None of the five current commissioners is dominating any part of the process. Barring any unforeseen event, none will. On Wednesday, when Justice O'Connor addressed the commission, she validated them as individuals and as a team. Intentionally or not, she also recast the disagreements they've had thus far as simply part of an important process that all of Arizona is depending on them to complete with diligence and integrity.
Numerous studies have been done on the dynamics of group decision-making, which naturally includes tolerance and candid discussion on points of disagreement. Tolerance of disagreement can be characterized by the expression, "agreeing to disagree" whereby relationships within the group remain intact and, at least, respectful. I believe this condition exists within the Arizona Independent Redistricting Commission today and is being positively nurtured, or at least maintained by two key people, Commission Chair Colleen Mathis and Executive Director Ray Bladine.
Don't get me wrong, certain disagreements do seem to bother each of them, but overall, there is a healthy atmosphere of respect in the meetings and in relationships among the members and staff that everybody, but especially those two, contribute to making happen. There's a distinct difference between something bothering someone and it being intolerable.
A key thing to remember -- and a stark contrast between the first and the current AIRC -- is that the way disagreement is handled makes all the difference in the world in the quality of the outcome.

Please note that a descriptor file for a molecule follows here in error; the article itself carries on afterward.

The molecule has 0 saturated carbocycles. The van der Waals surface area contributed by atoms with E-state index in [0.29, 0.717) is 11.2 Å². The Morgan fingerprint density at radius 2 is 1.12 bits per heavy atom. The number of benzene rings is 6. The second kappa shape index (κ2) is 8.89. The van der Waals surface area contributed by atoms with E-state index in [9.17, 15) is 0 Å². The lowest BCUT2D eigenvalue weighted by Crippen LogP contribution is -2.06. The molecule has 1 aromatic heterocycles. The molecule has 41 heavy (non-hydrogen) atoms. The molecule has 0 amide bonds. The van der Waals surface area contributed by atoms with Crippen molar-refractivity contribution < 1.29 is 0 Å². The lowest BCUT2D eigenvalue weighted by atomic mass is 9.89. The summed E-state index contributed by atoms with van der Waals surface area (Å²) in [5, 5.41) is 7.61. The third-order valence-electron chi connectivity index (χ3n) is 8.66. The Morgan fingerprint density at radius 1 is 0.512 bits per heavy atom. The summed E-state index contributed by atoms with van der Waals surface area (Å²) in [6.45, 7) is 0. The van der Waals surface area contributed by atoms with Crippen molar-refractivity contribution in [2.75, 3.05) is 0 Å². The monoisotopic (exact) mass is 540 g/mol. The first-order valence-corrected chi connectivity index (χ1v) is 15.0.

My impression of the first AIRC is that Steve Lynn managed disagreement by doing his best to suppress it. Morrison Institute for Public Policy senior research fellow David R. Berman described Lynn (in the section on the Role of the Independent) defining his role as being a consensus builder. I believe that's a dramatically false characterization. True consensus is not developed by surpressing disagreement, but by working through it.
Otherwise, the five page Morrison Institute paper seems to be a fair overview of the 2001 process.
If one reflects on the testimony provided by 2001 AIRC commissioners Minkoff and Lynn to this year's commission, it is blatantly obvious they did not work through their disagreements ten years ago. It's also apparent that they do not now respectfully disagree with each other.
My observations do not reflect the feelings, and may not reflect the attitudes, of this year's five commissioners. I'm not inside their heads. But I do observe their interactions and am keenly interested in the process. I've said before and still think it is valid, that as long as this group does its deliberations on the maps publicly, the result will be good. Or at least less bad than it was the last time.
Maintaining respectful relationships will go a long way to ensuring effective public deliberation. A key component of respect is tolerance of the perspective from which each of the commissioners views the project ahead of them. If they stay on course -- and I think they've done a tremendous job staying focused so far -- they will succeed.